Human influence on climate tied to increase in monthly heat records

January 14th, 2013 by Potsdam Institute for Climate Impact Research

A heat wave and fires in Basom, New York (click image to expand - image courtesy of Catherine J. Hibbard, US Fish Wildlife Service)

Temperature measurements from around the world indicate that monthly temperature extremes have become much more frequent.

A study published in the paper ‘Global increase in record-breaking monthly-mean temperatures‘ in the journal Climatic Change shows that, on average, there are now five times as many record-breaking hot months worldwide than could be expected without long-term global warming.

In parts of Europe, Africa, and southern Asia the number of monthly records has increased ten-fold.

According to the authors from the Potsdam Institute for Climate Impact Research (PIK) and the Universidad Complutense de Madrid, 80% of observed monthly records would not have occurred without human influence on climate.

Dim Coumou, lead author of the paper, said “the last decade brought unprecedented heat waves; in Europe in 2003, in Australia in 2009, in Russia in 2010, and in the US in 2012.

“Heat extremes are causing many deaths, major forest fires, and harvest losses – societies and ecosystems are not adapted to ever new record-breaking temperatures.”

This study relies on 131 years of monthly temperature data for more than 12,000 grid points around the world provided by NASA

Comprehensive analysis reveals the increase in record-breaking temperature records.

The researchers developed a robust statistical model that explains the surge in the number of records to be a consequence of the long-term global warming trend.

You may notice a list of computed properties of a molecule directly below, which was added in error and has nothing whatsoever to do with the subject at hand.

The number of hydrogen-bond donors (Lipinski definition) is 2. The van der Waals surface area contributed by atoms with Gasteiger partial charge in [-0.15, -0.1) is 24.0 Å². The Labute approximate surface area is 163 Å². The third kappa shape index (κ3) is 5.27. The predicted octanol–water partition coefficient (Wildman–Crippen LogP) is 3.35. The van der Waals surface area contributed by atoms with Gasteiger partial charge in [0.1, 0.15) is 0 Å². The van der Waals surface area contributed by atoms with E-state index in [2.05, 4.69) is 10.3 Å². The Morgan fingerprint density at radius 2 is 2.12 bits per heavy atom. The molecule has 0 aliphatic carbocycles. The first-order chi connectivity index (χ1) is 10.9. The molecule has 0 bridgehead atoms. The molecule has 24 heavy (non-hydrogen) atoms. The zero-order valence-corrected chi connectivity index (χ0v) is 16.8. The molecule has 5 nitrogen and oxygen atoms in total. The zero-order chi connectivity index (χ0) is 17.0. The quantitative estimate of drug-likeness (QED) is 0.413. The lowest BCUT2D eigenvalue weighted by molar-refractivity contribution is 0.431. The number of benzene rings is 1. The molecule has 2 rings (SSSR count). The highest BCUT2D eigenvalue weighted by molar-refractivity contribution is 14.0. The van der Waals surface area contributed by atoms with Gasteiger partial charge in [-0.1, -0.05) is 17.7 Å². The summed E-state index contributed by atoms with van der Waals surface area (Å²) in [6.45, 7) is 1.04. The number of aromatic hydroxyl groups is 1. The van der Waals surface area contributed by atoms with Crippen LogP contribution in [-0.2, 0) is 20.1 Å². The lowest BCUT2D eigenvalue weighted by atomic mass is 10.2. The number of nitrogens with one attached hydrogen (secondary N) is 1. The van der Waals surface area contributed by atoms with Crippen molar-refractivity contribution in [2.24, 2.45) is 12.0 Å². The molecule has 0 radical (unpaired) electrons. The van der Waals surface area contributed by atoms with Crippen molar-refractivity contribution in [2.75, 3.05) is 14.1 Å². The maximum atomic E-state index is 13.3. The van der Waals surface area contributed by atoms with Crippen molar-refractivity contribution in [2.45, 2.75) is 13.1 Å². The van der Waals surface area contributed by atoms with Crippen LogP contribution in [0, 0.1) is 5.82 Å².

That surge has been particularly steep over the last 40 years, due to a steep global-warming trend over this period.

Superimposed on this long-term rise, the data show the effect of natural variability, with especially high numbers of heat records during years with El Niño events.

The researchers found that this natural variability, however, does not explain the overall development of record events.

If global warming continues, the study projects that the number of new monthly records will be 12 times as high in 30 years as it would be without climate change.

“Now this doesn’t mean there will be 12 times more hot summers in Europe than today – it actually is worse,” Dr Coumou said.

For the new records set in the 2040’s will not just be hot by today’s standards.

“To count as new records, they actually have to beat heat records set in the 2020’s and 2030’s, which will already be hotter than anything we have experienced to date,” Dr Coumou said.

“And this is just the global average – in some continental regions, the increase in new records will be even greater.”

Professor Stefan Rahmstorf, a co-author of the study and co-chair of PIK’s research domain Earth System Analysis, said “statistics alone cannot tell us what the cause of any single heat wave is, but they show a large and systematic increase in the number of heat records due to global warming.”

“Today this increase is already so large that by far most monthly heat records are due to climate change.”

“The science is clear that only a small fraction would have occurred naturally,” he said.


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